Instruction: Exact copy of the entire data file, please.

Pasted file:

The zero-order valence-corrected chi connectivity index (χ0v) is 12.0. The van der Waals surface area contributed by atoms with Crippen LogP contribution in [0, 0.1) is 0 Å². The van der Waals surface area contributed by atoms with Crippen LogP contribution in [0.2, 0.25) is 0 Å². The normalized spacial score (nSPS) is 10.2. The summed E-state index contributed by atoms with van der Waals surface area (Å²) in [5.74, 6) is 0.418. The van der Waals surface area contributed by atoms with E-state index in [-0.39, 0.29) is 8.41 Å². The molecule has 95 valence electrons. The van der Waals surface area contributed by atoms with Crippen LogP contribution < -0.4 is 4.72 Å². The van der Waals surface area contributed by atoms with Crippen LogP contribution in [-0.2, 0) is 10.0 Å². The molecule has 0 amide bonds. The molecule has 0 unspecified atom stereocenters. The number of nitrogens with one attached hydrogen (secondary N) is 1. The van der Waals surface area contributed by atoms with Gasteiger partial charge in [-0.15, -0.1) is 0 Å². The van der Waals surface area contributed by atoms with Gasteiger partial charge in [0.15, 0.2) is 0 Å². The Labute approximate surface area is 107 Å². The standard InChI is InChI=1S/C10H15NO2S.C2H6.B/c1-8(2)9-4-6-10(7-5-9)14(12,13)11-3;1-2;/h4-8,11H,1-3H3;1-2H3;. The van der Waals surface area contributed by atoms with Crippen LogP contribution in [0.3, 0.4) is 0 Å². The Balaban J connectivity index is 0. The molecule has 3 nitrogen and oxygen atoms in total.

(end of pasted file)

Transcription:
The zero-order valence-corrected chi connectivity index (χ0v) is 12.0. The van der Waals surface area contributed by atoms with Crippen LogP contribution in [0, 0.1) is 0 Å². The van der Waals surface area contributed by atoms with Crippen LogP contribution in [0.2, 0.25) is 0 Å². The normalized spacial score (nSPS) is 10.2. The summed E-state index contributed by atoms with van der Waals surface area (Å²) in [5.74, 6) is 0.418. The van der Waals surface area contributed by atoms with E-state index in [-0.39, 0.29) is 8.41 Å². The molecule has 95 valence electrons. The van der Waals surface area contributed by atoms with Crippen LogP contribution < -0.4 is 4.72 Å². The van der Waals surface area contributed by atoms with Crippen LogP contribution in [-0.2, 0) is 10.0 Å². The molecule has 0 amide bonds. The molecule has 0 unspecified atom stereocenters. The number of nitrogens with one attached hydrogen (secondary N) is 1. The van der Waals surface area contributed by atoms with Gasteiger partial charge in [-0.15, -0.1) is 0 Å². The van der Waals surface area contributed by atoms with Gasteiger partial charge in [0.15, 0.2) is 0 Å². The Labute approximate surface area is 107 Å². The standard InChI is InChI=1S/C10H15NO2S.C2H6.B/c1-8(2)9-4-6-10(7-5-9)14(12,13)11-3;1-2;/h4-8,11H,1-3H3;1-2H3;. The van der Waals surface area contributed by atoms with Crippen LogP contribution in [0.3, 0.4) is 0 Å². The Balaban J connectivity index is 0. The molecule has 3 nitrogen and oxygen atoms in total.